Af­ter shel­ter or­der, Bay Area courts con­dense more

Times-Herald (Vallejo) - - NEWS - By Robert Sa­longa and An­gela Ruggiero

Af­ter a sweep­ing Bay Area-wide shel­ter-in-place or­der was is­sued Mon­day by the re­gion’s pub­lichealth of­fi­cers to slow the rapid spread of coron­avirus, county courts through­out the Bay Area an­nounced they were fur­ther re­duc­ing ser­vices, save for a nar­row seg­ment of hear­ings that mostly in­volve pub­lic-safety mat­ters.

In line with the mul­ti­county or­der for peo­ple to stay home un­less they are per­form­ing “es­sen­tial” func­tions or tasks, the superior courts of Alameda and San Ma­teo coun­ties an­nounced more sweep­ing clo­sures in their court sys­tem from Tues­day un­til at least April 7.

Ad­di­tion­ally, jail vis­i­ta­tion has been dras­ti­cally re­duced or sus­pended al­to­gether through­out the Bay Area. Tues­day, Santa Clara County an­nounced a mora­to­rium on jail vis­its, and that in­mates would be “gifted” two five-minute calls per week dur­ing the du­ra­tion of the shel­ter­ing or­der. In Con­tra Costa County, the Sher­iff’s Of­fice has sus­pended most vis­i­tors to the county’s jail fa­cil­i­ties; at­tor­neys will still be al­lowed to have non­con­tact vis­its with their clients.

A let­ter sent to an ar­ray of Santa Clara County of­fi­cials from the Coali­tion of Jus­tice and Ac­count­abil­ity — an al­liance of South Bay civil-rights groups — re­newed calls echoed across the coun­try for ag­gres­sive ef­forts to re­duce jail pop­u­la­tions through mea­sures like post­pon­ing jail sen­tences for out-of-cus­tody de­fen­dants, eas­ing en­force­ment on non-vi­o­lent of­fenses and pro­ba­tion vi­o­la­tions, and grant­ing early re­leases to el­derly or in­firm in­mates and those in the fi­nal months of their jail sen­tences.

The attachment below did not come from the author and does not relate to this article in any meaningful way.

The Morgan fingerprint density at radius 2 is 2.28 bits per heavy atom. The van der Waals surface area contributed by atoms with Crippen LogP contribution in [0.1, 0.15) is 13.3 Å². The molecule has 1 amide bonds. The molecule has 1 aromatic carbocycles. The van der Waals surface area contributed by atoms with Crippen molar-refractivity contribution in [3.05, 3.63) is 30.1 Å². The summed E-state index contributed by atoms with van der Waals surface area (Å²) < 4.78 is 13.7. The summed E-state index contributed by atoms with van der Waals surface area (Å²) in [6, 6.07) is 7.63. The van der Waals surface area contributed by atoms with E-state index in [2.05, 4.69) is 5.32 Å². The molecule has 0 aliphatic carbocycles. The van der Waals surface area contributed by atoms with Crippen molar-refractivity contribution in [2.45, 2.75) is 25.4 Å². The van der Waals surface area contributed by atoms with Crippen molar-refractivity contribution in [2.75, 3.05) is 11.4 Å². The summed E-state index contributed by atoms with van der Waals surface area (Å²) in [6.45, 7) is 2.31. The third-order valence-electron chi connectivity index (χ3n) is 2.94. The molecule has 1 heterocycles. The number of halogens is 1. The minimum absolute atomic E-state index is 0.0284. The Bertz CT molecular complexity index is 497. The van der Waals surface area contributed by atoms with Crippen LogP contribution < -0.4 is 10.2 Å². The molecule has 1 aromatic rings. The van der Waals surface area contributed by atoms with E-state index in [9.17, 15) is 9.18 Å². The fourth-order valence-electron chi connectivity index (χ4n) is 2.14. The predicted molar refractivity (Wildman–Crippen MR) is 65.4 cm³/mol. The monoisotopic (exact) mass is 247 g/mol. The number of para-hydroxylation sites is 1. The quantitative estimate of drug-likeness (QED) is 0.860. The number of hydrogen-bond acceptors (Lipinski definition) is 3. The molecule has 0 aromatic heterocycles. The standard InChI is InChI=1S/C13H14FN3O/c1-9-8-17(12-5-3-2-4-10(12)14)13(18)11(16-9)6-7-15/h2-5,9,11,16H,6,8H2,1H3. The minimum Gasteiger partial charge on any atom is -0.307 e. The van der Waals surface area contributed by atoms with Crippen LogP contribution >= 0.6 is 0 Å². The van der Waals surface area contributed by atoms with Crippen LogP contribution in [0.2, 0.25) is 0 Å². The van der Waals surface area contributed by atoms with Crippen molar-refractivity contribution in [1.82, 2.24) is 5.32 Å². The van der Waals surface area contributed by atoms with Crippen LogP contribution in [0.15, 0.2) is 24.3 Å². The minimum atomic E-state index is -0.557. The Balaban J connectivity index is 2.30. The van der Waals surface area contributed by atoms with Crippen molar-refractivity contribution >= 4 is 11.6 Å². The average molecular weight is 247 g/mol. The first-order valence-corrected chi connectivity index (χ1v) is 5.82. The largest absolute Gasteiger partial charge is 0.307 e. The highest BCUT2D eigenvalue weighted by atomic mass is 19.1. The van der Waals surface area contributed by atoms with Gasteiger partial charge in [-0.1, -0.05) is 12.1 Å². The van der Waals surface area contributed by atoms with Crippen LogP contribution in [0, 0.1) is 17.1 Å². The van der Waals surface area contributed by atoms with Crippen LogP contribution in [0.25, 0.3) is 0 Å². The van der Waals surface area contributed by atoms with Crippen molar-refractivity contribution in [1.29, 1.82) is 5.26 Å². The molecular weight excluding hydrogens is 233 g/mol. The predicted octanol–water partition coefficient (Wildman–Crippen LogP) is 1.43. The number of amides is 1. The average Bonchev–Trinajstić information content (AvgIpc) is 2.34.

For those still in jail, the coali­tion wants au­thor­i­ties and of­fi­cials to of­fer ac­com­mo­da­tions in­clud­ing mak­ing video call and phone ser­vices free for the du­ra­tion of the shel­ter­ing or­der; elim­i­nat­ing markups and trans­ac­tion fees for com­mis­sary pur­chases; and im­prov­ing com­mu­ni­ca­tion av­enues for fam­i­lies of in­mates so they can be up to date on their con­di­tions.

Le­gal ex­perts and de­fense at­tor­neys have ar­gued that be­sides ex­tended jail stays and case de­lays that in­fringe on de­fen­dants’ due process rights, the court slow­downs are keep­ing de­fen­dants in a jail en­vi­ron­ment that had acute health risks that are now com­pounded by COVID-19.

Last week, two Santa Clara County jail in­mates were placed into quar­an­tine af­ter a jail vis­i­tor who in­ter­viewed them tested pos­i­tive for the virus. This news or­ga­ni­za­tion, cit­ing mul­ti­ple sources, con­firmed it was an at­tor­ney with the county pub­lic de­fender’s of­fice. Then Mon­day, Santa Clara County Sher­iff Lau­rie Smith said two more in­mates were iso­lated as a pre­cau­tion be­cause they were the re­cip­i­ents of mail from the same per­son, though Smith said their ex­po­sure risks were more re­mote. She added that none of the quar­an­tined in­mates have ex­hib­ited symp­toms of COVID-19.

Back at the court­rooms, Santa Clara County has ex­cused jury duty re­quire­ments for those called up dur­ing the three-week shel­ter or­der, and is keep­ing some court­rooms open for crim­i­nal felony, mis­de­meanor, do­mes­tic vi­o­lence and fam­ily vi­o­lence ar­raign­ments, and pre­lim­i­nary hear­ings where a de­fen­dant in­voked their right to a speedy trial. Other cases still be­ing heard in­volved do­mes­tic-vi­o­lence re­strain­ing or­ders, ju­ve­nile de­pen­dency de­ten­tions, emer­gency men­tal health re­views, civil ha­rass­ment re­strain­ing or­ders, se­lect con­ser­va­tor­ship mat­ters, and ju­ve­nile de­ten­tions.

In San Ma­teo County, the Superior Court an­nounced Mon­day that it ob­tained an emer­gency or­der from Cal­i­for­nia Supreme Court Chief Jus­tice Tani Can­til-Sakauye au­tho­riz­ing the Penin­sula courts to sus­pend all tri­als for up to 30 days, and that court hear­ings en­com­pass­ing civil, small claims, traf­fic, fam­ily law and pro­bate mat­ters be con­tin­ued or resched­uled. Crim­i­nal cases are also or­dered post­poned ex­cept in cases where a de­fen­dant in­voked their right to a speedy trial.

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